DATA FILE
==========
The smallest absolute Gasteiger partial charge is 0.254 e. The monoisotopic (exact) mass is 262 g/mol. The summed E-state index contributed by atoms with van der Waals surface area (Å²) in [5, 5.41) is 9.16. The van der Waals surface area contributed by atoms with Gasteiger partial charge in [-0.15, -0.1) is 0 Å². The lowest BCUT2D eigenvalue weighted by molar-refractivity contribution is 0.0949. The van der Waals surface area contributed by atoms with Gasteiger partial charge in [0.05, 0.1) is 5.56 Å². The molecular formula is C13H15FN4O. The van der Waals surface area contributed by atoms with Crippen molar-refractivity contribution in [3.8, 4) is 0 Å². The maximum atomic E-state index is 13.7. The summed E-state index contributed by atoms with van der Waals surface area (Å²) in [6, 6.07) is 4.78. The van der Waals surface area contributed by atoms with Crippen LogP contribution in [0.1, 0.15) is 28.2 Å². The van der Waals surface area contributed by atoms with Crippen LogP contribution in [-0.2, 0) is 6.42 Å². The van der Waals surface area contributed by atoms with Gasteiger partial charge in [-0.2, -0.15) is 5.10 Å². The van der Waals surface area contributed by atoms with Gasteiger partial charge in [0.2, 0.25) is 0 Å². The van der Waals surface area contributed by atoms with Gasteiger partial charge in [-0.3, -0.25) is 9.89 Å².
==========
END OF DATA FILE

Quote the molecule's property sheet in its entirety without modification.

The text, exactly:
The smallest absolute Gasteiger partial charge is 0.254 e. The monoisotopic (exact) mass is 262 g/mol. The summed E-state index contributed by atoms with van der Waals surface area (Å²) in [5, 5.41) is 9.16. The van der Waals surface area contributed by atoms with Gasteiger partial charge in [-0.15, -0.1) is 0 Å². The lowest BCUT2D eigenvalue weighted by molar-refractivity contribution is 0.0949. The van der Waals surface area contributed by atoms with Gasteiger partial charge in [0.05, 0.1) is 5.56 Å². The molecular formula is C13H15FN4O. The van der Waals surface area contributed by atoms with Crippen molar-refractivity contribution in [3.8, 4) is 0 Å². The maximum atomic E-state index is 13.7. The summed E-state index contributed by atoms with van der Waals surface area (Å²) in [6, 6.07) is 4.78. The van der Waals surface area contributed by atoms with Crippen LogP contribution in [0.1, 0.15) is 28.2 Å². The van der Waals surface area contributed by atoms with Crippen LogP contribution in [-0.2, 0) is 6.42 Å². The van der Waals surface area contributed by atoms with Gasteiger partial charge in [-0.2, -0.15) is 5.10 Å². The van der Waals surface area contributed by atoms with Gasteiger partial charge in [0.2, 0.25) is 0 Å². The van der Waals surface area contributed by atoms with Gasteiger partial charge in [-0.3, -0.25) is 9.89 Å².